The Spinning Index

Adam Brown, ‘The Spinning Index: architectural images and the reversal of causality’, pp.237-258, in:

Rubenstein, D., Golding, J., Fisher, A., 2013. On the verge of photography: imaging beyond representation. Article Press, Birmingham, UK.


It can be claimed that the digital revolution represents the final cutting loose of the mechanisms of production and distribution from local and social circumstances.

Virgilio’s argument, in Speed and Politics, is that it is precisely this speed which separates producer from consumer: digital practices accelerate the movement of capital and commodity beyond the speed of critique.

Speed, of course, is a vector function which can be defined as movement through space over time. For Virilio, ‘the speed of light does not merely transform the world. It becomes the world’. Extrapolating Virilio’s thesis, it is possible to claim that, in certain key circumstances, time can be said to move backwards, as if it is the pixel, not the quantum particle which possesses the ability to move faster than the speed of light.


This hypothesis – in relation to architectural as well as other forms of photographic imagery – is only viable if the digital image is considered to be an assemblage of material and discursive elements.


If the image arrives at its intended destination ahead of the circumstances which the receiver, in consensus with others, considers to constitute its genesis, then time travel is achieved.

A critical perspective on such projects makes it theoretically possible to reverse the direction of the causal sequence that gives rise to the indexical sign. Such a paradoxical formulation of indexicality arises in relation to the generation of certainties – in the form of social consensus, market conditions or the constructions of identity – in advance of their reification in the form of physical entities – images, buildings, states.

Rosalind Krauss provides a succinct summary: ‘indexes establish the meaning along the axis of a physical relationship to their cause. They are the marks or traces of a particular cause, and that cause is a thing to which they refer’. The function of the trace, or the existence of things that appeared to be traces, in the digital production of space, serves to indicate a point of agreement, a constructive truth.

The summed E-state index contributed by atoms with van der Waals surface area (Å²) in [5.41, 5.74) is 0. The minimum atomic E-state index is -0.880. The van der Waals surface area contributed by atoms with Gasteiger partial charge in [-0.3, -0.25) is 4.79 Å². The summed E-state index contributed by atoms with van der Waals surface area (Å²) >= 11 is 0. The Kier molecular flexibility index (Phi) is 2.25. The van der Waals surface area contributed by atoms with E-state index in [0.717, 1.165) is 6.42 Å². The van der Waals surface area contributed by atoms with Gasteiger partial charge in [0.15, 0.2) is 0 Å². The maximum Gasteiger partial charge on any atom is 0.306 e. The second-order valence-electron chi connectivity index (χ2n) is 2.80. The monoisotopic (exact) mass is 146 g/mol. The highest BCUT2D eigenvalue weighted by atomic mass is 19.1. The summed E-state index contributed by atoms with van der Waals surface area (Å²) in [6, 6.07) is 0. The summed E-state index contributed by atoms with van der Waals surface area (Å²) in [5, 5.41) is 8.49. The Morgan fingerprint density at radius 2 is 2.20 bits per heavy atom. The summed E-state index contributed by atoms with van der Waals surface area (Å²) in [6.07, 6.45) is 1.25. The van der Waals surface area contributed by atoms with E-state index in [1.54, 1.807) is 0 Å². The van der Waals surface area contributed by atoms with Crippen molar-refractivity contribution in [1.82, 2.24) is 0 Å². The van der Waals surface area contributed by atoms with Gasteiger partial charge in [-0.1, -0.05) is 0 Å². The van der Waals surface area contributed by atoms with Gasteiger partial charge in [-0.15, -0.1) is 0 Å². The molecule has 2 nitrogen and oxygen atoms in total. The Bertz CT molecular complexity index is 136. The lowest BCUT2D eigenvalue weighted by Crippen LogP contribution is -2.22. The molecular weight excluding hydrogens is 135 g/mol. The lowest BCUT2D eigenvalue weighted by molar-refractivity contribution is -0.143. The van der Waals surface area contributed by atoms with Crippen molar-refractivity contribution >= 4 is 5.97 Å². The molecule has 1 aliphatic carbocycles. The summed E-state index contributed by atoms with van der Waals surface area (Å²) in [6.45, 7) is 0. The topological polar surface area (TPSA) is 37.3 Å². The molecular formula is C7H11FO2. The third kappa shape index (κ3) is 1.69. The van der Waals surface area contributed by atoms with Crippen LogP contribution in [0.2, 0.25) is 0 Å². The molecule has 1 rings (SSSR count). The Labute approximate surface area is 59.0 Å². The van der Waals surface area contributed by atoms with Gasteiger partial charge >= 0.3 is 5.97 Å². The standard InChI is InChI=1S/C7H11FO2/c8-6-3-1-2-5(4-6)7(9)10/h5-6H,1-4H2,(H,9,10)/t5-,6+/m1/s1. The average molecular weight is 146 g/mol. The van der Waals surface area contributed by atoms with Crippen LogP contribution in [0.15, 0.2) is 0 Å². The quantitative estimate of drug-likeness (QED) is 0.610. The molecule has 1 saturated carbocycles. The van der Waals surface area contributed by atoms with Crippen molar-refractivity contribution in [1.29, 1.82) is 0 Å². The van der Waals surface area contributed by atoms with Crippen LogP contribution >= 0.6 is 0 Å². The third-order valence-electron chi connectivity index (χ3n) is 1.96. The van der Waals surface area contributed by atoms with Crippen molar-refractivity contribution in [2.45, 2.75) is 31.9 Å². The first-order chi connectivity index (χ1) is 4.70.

The journey of building from desire, to model, to construction, and finally to occupancy, can finally be said to mechanise not only the processes of modelling and building, but also the positioning of the architectural structure as object of desire. In the process of spatial construction, taken as a whole, desire and reception are arguably the most important stages in a cyclical movement, as the following examples are intended to demonstrate.


The Highbury development mobilises issues of multiple histories, the city as playspace and curious rotation of the architectural gaze.


Significantly, the development in question was originally conceived as a site of spectacle. Looking of visualisations of the interior private garden which will take the place of the pitch, and to which the public will only be admitted by the retention of a right of way along one side, one can map a complex relationship of views. From each of the flats surrounding the pitch, owner-occupiers will be able to gaze over this view in a perverse reconfiguration of the panopticon.

Such a spectacle subsumes desire, self protection, and identity in a complex mesh the psychology of which could be the subject of another paper.

The communal experience of the stands has been replaced by the individual, sound-insulated living unit, and the crowd now watches itself with a peculiar narcissistic gaze.

p. 242

Exploring the techniques exploited by the producer of the renderings to create this impression of a possible reality, one key feature is the introduction of elements which are introduced after the form is finalised. Trees, people, commodities and other details are added which generate an impression of completion.


In this way, the image could indeed be regarded as a text, deploying as it does a specifically literary device. The viewer is acknowledged in the generation of fake chance events, features which have no structural function. In alignment with Barthes’ idea, such elements are deliberately introduced into their “text” so that the viewer receives the sign of indexicality, able to conceive either (a) that they are really looking at a possible real photographic image – an image “stencilled off the future real”, or (b)  that the developer has such confidence – and such competence – to have already preconceived of the elements necessary to produce a habitable space.